Loving Unrewarded

In an episode of “Hoarders” the individual took the film crew from room to room, or more accurately from mountain to mountain, showing off all of the bead supplies, paint supplies, knitting supplies… room after room of it.  When asked if she uses these supplies she replied “No, but I might want to in the future and then I’ll have everything here that I need!”  All of this potential that never gets fulfilled strikes me as the same as being in love with being “in love”, which is not the same thing as actually doing the work of loving, a work that may not be as immediately satisfying as the idea of it is.

I remember when none of my 4 living siblings existed.  As each of 3 babies after me died, I remained an only child.  And then when I was 8 one lived, and then another, and another, and another until “I” had become “the 5 of us kids”!  As strange as it may sound, it was not so much my parents that gave me a sense of being a family as it was the fact of my siblings coming along; at that point I fit in somewhere, I was “the oldest”, the Big Brother!  I felt completed!

And now one of those siblings has explicitly told the other 4 of us in an email that he does not feel part of our family and is opting out of the family.  Raised as we are in our Hollywood culture where unrequited love is usually rewarded at the end of two hours what do we do with love when the beloved says, “I’m outta here”?!

When loving is not reciprocated it feels less like what we think of as love, and yet, I suspect that it moves into being a deeper, more mature expression of itself.  In order to train a child you immediately reward him with a word of encouragement for correct behavior; when one loves as an adult, there may not be a reward, and yet loving is what our hearts are made for, loving and forgiving others when they flounder around and hurt us; at such moments our hearts and our love grow larger and deeper by giving up any expectation of a satisfying return.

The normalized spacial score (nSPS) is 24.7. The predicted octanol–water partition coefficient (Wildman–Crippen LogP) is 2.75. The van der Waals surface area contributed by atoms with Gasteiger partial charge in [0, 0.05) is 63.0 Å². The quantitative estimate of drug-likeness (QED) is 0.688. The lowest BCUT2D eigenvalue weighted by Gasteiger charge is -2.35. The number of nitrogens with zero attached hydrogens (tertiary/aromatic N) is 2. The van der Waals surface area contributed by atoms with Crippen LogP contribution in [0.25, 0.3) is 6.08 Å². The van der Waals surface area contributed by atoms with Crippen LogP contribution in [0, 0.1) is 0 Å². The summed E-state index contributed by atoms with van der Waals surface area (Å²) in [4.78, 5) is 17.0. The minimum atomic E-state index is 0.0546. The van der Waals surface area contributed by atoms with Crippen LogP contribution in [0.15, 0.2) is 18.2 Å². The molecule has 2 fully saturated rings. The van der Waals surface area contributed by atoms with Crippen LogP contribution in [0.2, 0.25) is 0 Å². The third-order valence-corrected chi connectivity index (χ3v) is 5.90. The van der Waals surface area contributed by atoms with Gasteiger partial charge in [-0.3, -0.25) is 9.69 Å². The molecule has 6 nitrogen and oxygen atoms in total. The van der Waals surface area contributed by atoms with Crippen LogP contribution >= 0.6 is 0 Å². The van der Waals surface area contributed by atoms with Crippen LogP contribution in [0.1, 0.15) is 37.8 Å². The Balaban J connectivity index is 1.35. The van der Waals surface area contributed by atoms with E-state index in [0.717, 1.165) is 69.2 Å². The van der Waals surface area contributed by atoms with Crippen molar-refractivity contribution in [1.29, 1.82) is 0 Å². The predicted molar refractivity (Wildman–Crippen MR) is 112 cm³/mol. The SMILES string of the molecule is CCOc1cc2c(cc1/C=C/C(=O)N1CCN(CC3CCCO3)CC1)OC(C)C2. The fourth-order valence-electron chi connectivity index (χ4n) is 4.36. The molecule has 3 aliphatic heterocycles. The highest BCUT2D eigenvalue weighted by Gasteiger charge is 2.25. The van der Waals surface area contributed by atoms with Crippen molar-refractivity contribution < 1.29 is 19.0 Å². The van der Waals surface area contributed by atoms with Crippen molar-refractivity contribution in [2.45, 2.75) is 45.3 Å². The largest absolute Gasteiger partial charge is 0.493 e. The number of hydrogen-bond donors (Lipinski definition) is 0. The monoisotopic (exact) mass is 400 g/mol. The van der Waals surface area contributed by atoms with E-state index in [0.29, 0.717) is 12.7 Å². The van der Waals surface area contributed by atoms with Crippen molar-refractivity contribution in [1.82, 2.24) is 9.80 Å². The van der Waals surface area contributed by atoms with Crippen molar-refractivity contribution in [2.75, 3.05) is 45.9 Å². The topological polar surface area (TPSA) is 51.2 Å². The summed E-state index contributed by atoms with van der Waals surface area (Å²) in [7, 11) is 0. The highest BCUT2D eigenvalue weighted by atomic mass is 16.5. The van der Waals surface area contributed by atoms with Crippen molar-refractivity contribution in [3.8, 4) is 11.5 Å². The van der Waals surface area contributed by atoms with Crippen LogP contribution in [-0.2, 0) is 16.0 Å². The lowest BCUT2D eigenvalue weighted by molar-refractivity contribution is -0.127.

Of course there are also other options available to me.  I could lash out at him, punishing him for hurting my heart and making me feel rejected and like an only child again, the existence of my other 3 siblings not-withstanding.  But even as anger rises within I see him once again as a tiny baby, I remember how it felt to hold him in my arms, to hear his excited baby-babbling.  For all of the wisdom that I have gained over the years, my heart is unsure of what to do with this other than to say that I guess we just wait it out, responding favorably and kindly to any contact that he might make, and not giving-in to hurting him for hurting me.

Kahuna-pule Kimo

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